Plans submitted for subsidy-free solar farm at Gloucester army barracks
Plans have been submitted by a subsidiary of Swindon Borough Council to build a subsidy-free solar farm at the Duke of Gloucester Barracks in Gloucestershire that would generate enough renewable energy to power the equivalent of 350 homes for the year.
Public Power Solutions (PPS), a subsidiary of Swindon Borough Council, has submitted a planning application to Cotswold District Council on behalf of the Secretary of State for Defence to build a subsidy-free 1.4 MegaWatt peak (MWp) solar farm.
If approved, 5,200 solar panels will be installed on the 2.4-hectare site at the Duke of Gloucester Barracks, near Cirencester. The energy generated will be consumed onsite – accounting for around one-third of its total energy usage over a year – and is equivalent to powering 350 homes and will save approximately 400 tonnes of carbon emissions annually.
Major General David Southall CBE, director of the Army’s Basing and & Infrastructure organisation, said: “We are very excited at the opportunity to drive greater sustainability into the Army estate. We remain wholly committed to becoming more energy efficient and this is an excellent example of the innovation we will harness to enable this.”
The Duke of Gloucester Barracks is currently home to the British Army’s 104 Logistic Support Brigade and 29 Regiment, The Royal Logistic Corps with approximately 550 personnel living and working there.
PPS will work alongside the Defence Infrastructure Organisation (DIO) to deliver the project. It is the first of a pilot programme that will aim to add up to 6MWp of solar technology across four army sites in the UK over the next year. The army is attempting to green its estate in order to assist with the UK Government’s legally binding net-zero target for 2050.
Subsidy-free solar projects are “coming of age” thanks to the falling costs and flexibility of co-located battery storage technology, according to a report which claims that more than 5GW of solar capacity could be deployed in the UK without subsidies by 2030.
The study, conducted by Aurora Energy Research and commissioned by Wyelands Bank and renewable energy firm Anesco, concluded that the measure of the profitability of an investment discounted over the life of the project for projects deployed in 2020 is 6.6% to 7.6% under Aurora’s “base case market scenario. In comparison, the internal rates of return (IRR) for standalone solar and battery projects are 4%.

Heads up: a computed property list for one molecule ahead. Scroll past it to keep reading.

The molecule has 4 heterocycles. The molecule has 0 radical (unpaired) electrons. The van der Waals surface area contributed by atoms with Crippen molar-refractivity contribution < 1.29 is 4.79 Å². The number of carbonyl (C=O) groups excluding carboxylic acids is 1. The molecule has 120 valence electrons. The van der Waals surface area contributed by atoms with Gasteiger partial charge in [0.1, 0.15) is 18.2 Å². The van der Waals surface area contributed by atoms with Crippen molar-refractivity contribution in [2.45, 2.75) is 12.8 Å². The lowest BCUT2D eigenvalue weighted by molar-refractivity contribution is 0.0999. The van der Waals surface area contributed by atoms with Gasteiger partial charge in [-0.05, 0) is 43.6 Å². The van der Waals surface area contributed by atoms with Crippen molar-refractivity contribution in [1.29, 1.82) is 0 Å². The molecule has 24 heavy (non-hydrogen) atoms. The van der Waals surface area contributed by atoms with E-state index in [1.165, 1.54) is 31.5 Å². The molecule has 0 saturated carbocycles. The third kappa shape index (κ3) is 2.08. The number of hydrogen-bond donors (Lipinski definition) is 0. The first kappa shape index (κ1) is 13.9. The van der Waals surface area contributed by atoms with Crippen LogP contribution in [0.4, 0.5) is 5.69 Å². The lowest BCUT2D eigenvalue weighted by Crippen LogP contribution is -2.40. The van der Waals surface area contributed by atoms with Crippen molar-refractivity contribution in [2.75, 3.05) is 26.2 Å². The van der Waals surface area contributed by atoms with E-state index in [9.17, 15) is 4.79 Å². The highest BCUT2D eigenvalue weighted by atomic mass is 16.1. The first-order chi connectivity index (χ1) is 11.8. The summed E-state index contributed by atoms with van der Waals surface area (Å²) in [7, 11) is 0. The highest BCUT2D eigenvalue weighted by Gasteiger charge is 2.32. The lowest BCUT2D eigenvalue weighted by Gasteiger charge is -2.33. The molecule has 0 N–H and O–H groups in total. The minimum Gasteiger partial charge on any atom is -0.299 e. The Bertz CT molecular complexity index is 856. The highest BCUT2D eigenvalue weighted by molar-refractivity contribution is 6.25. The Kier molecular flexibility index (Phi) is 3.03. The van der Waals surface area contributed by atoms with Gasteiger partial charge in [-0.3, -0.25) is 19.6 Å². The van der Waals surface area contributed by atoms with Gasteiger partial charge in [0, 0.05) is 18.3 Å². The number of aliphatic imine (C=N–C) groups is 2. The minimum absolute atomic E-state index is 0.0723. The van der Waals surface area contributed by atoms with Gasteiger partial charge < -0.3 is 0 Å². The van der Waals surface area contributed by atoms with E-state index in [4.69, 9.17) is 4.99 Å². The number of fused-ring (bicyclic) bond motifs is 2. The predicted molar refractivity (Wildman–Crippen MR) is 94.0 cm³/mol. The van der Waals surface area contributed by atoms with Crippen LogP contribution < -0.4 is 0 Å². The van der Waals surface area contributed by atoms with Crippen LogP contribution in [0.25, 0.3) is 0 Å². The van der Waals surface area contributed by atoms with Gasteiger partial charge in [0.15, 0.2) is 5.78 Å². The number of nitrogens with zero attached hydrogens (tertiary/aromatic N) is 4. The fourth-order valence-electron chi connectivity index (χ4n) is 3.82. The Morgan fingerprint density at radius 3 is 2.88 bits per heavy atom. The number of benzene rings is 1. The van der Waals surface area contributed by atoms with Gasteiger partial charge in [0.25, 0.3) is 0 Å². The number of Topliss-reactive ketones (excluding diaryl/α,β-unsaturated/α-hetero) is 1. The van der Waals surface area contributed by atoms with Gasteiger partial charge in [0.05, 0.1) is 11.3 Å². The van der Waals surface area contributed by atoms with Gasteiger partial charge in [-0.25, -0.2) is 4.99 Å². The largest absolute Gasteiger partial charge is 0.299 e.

The country’s first subsidy-free solar farm, a 10MW facility, was opened last September in Bedfordshire. Other large-scale subsidy-free arrays in development include a 15MWp onsite project at the Westcott Venture Business Park in Aylesbury and Warrington Borough Council’s recently announced 62MW solar and 27MW battery storage project.
There are more than one million solar PV installations now in operation across the UK, the majority of which have been installed over the last decade. Recent government data, in fact, found that 99% of the current solar capacity in the UK became operational after 2010, and provided 12.9TWh of power in 2018, a 12% increase compared to 2017.
Globally, however, the market growth of renewables looks a little bleaker. A new report released this week by the Economist Intelligence Unit has found that growth in renewables over the next few years will not be fast enough to meet pledges made under the Paris Agreement.
The report forecasts that energy consumption will rise just 1.4% in 2020, but that non-hydro renewables generation will increase by 14%. However, this is not the required rate to meet the Paris Agreement, especially if the US re-elects Donald Trump on 3 November, which would allow him to complete the nation’s exit from the global climate accord.
Peter Kiernan, Chief Energy Analyst at The Economist Intelligence Unit, added: “The use of renewables is being driven by the falling cost of the technology and government policies, including the use of competitive auctions in markets like India. Even so, global energy supply is still a long way from being decarbonised. The world will still depend mainly on fossil fuels in 2020, with rising use of natural gas and oil more than compensating for a slight decline for coal.”
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